“Any time you suggest that there’s a teaching requirement and it seems to increase the amount of teaching, people worry they will be displaced,” Cohen said. “More of them will be teaching, but that’s again why we’ve been paying very close attention to the numbers, so that particular students who have a requirement will be able to find a position, and that our new teachers won’t crowd out more advanced graduate students. We’re trying to approach monitoring from both perspectives.”

Cohen also said that while the effect of budget cuts on teaching positions is on the administration’s radar, there is no indication it will have a significant impact. “There may be a few cutbacks through the College on T.A.s, and a few on lectureships, but overall it won’t have a major impact on graduate teaching,” she said.

Sosa noted that teaching positions are especially important to advanced graduate students, because teaching is the only way to avoid paying tuition and healthcare fees beyond the fourth year of study.

Students are concerned that the administration has not been working fast enough to disseminate information to students.

“We want things to move faster than administrations can move. If we don’t apply pressure, it will go slower,” said anthropology graduate student Joe Bonni, who is also a member of the Graduate Council and next year’s Graduate Liaison to the Board of Trustees.

In an e-mail interview after the protest, Bonni said that while Cohen’s presentation to the Graduate Council indicated there would not be a shortage of positions available for teaching assistants, the Council brought up several scenarios that her calculations could not account for. Cohen has since worked with current Graduate Liaison Brian Cody to re-evaluate these calculations.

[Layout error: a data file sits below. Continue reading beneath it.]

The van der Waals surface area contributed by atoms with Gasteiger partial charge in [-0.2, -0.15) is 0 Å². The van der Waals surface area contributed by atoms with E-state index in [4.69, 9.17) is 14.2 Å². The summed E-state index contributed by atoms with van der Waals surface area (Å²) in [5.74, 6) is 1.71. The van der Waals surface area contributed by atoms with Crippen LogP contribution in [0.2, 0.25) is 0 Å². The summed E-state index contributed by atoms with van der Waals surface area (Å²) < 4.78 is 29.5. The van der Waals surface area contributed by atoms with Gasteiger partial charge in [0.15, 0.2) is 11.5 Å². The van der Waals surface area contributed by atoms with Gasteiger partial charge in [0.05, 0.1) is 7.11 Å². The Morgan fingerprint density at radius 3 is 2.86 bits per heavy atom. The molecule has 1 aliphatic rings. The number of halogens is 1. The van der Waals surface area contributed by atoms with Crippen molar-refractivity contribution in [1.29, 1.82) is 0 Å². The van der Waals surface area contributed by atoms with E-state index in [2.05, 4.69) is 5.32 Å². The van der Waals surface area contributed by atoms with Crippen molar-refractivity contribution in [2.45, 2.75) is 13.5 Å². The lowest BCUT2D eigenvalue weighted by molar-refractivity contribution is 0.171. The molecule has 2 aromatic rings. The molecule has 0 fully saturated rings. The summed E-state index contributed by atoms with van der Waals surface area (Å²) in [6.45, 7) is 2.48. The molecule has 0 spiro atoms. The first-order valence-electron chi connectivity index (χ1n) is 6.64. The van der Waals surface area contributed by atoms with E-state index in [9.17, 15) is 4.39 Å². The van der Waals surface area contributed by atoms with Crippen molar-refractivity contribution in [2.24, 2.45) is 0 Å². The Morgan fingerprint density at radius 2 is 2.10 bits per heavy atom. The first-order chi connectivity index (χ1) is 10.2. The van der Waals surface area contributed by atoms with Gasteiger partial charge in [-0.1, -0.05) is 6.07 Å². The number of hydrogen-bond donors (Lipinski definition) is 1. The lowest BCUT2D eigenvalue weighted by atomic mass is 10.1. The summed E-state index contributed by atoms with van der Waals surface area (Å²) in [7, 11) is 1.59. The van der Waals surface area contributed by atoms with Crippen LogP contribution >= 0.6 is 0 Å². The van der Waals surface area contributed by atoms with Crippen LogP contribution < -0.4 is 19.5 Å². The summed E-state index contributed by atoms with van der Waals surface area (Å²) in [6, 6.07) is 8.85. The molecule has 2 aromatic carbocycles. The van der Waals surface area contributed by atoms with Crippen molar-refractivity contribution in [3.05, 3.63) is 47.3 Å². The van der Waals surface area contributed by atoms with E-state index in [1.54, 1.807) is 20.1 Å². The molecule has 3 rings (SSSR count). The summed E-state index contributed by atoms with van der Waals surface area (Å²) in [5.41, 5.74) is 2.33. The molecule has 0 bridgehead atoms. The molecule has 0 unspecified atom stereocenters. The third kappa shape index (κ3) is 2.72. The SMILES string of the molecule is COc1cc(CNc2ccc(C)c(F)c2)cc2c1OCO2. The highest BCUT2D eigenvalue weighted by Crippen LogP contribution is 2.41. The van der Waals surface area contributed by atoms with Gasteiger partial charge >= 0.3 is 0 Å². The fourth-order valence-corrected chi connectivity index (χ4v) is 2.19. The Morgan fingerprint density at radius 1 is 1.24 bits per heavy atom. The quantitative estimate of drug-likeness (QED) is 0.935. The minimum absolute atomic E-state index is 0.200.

The rally’s organizers are hopeful that the protest was successful in getting the administration’s attention. Cohen approached Bonni before the rally in order to try to set up a meeting about the teaching concerns.

“I think it shows a good faith effort on the part of the deputy provost to help ensure that graduate students have these jobs and are able to sustain themselves,” said Andrew Yale, an English Language and Literature graduate student and a member of the Graduate Teaching Committee through the Office of the Provost.

Cohen said that the University is already working to create a database to track the number of available teaching positions, and that she plans to create a student and faculty advisory board that will have access to this database. But she said that the group’s other demand—that the University guarantee teaching jobs for any that want them—is less likely to be realized.

“The University has never guaranteed jobs and we’re not going to now. We will make sure that students that have a teaching requirement will have a teaching opportunity,” she said.